By AUTUMN TOENNIS/Montana State News
When people hear the words “spring break” and “Las Vegas” together, they generally conjure images that bring to mind the city’s most famous phrase of “What happens in Vegas…”
Not so for Emily Schwaller.
A sophomore at Montana State University, Schwaller is presenting at the Conference on College Composition and Communications in Nevada over a three-day period this spring break. The conference is the largest gathering of rhetoricians and composition researchers in the world, and this year is the first time that they are allowing undergraduate research participation.
Schwaller’s research project is titled, “Emailing and Its Effects on Construction of Professional Identity in Workplace Communication.” The idea for the project occurred to her while working as an editorial assistant to the “Montana Professor,” a statewide scholarly journal.
“It inspired me because of all the work I did through email and the interesting responses I received based on the fact that I was a student, as well as female,” said Schwaller. “Without certain social cues, it’s interesting to see how responses construct personalities in a professional way, especially in terms of authority.”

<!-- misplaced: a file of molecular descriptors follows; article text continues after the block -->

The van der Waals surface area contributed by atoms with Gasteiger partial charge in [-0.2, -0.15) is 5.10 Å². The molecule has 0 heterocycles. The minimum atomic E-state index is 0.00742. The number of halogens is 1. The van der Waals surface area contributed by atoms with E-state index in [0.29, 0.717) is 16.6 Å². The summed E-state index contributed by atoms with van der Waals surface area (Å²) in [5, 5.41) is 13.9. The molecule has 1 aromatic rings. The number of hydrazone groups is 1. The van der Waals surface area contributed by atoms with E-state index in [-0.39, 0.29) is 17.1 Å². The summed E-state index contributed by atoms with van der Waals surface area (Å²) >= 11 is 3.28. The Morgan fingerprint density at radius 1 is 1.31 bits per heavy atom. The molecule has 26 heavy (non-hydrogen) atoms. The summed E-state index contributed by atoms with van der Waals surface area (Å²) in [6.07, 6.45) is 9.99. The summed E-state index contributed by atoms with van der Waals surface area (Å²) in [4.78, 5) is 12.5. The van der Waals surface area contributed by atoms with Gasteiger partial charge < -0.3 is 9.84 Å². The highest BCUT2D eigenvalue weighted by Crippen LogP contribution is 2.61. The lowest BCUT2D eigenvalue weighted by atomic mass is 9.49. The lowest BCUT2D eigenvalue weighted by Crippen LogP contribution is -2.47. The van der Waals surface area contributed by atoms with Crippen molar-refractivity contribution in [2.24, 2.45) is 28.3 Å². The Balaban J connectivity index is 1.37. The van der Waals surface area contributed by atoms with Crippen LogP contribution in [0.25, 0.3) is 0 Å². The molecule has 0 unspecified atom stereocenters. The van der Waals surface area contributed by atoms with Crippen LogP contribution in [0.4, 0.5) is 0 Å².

At the beginning of the year, Doug Downs, an MSU English professor, asked her if she wanted to do a research project due to some questions she had in one of her writing classes. Schwaller will be attending the conference with Downs and another student.
After the presentation, Schwaller will join 11 other Montana college students to present at the National Conference for Undergraduate Research in Wisconsin this April. After their work is published, all 12 students will return to present to MSU President Waded Cruzado at the end of the year.
“I’m interested to see what colleges with larger rhetoric and comp programs are focusing on,” said Schwaller. “I’m excited to be surrounded by people interested in that too, and know that in a small way, I contributed to the field.”
– Edited by John Kirk Vincent